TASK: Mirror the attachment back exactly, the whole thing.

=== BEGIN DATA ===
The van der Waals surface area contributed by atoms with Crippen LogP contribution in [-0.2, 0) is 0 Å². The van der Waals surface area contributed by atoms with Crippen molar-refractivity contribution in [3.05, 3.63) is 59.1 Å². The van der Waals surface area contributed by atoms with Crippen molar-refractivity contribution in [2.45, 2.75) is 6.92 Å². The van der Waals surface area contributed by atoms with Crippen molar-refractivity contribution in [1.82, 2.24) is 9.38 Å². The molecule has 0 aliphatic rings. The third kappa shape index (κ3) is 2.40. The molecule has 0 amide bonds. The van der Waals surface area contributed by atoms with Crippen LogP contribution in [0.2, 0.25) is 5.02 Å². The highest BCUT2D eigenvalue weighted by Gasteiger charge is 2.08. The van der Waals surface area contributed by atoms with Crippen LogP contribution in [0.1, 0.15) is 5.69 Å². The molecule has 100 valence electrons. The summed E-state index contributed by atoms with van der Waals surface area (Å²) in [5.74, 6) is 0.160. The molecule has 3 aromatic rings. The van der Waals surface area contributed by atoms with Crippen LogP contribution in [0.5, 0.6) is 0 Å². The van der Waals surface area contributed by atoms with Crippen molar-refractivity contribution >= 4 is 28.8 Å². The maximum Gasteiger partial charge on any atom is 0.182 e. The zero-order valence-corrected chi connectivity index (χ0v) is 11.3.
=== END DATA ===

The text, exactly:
The van der Waals surface area contributed by atoms with Crippen LogP contribution in [-0.2, 0) is 0 Å². The van der Waals surface area contributed by atoms with Crippen molar-refractivity contribution in [3.05, 3.63) is 59.1 Å². The van der Waals surface area contributed by atoms with Crippen molar-refractivity contribution in [2.45, 2.75) is 6.92 Å². The van der Waals surface area contributed by atoms with Crippen molar-refractivity contribution in [1.82, 2.24) is 9.38 Å². The molecule has 0 aliphatic rings. The third kappa shape index (κ3) is 2.40. The molecule has 0 amide bonds. The van der Waals surface area contributed by atoms with Crippen LogP contribution in [0.2, 0.25) is 5.02 Å². The highest BCUT2D eigenvalue weighted by Gasteiger charge is 2.08. The van der Waals surface area contributed by atoms with Crippen LogP contribution in [0.1, 0.15) is 5.69 Å². The molecule has 100 valence electrons. The summed E-state index contributed by atoms with van der Waals surface area (Å²) in [5.74, 6) is 0.160. The molecule has 3 aromatic rings. The van der Waals surface area contributed by atoms with Crippen LogP contribution in [0.5, 0.6) is 0 Å². The van der Waals surface area contributed by atoms with Crippen molar-refractivity contribution >= 4 is 28.8 Å². The maximum Gasteiger partial charge on any atom is 0.182 e. The zero-order valence-corrected chi connectivity index (χ0v) is 11.3.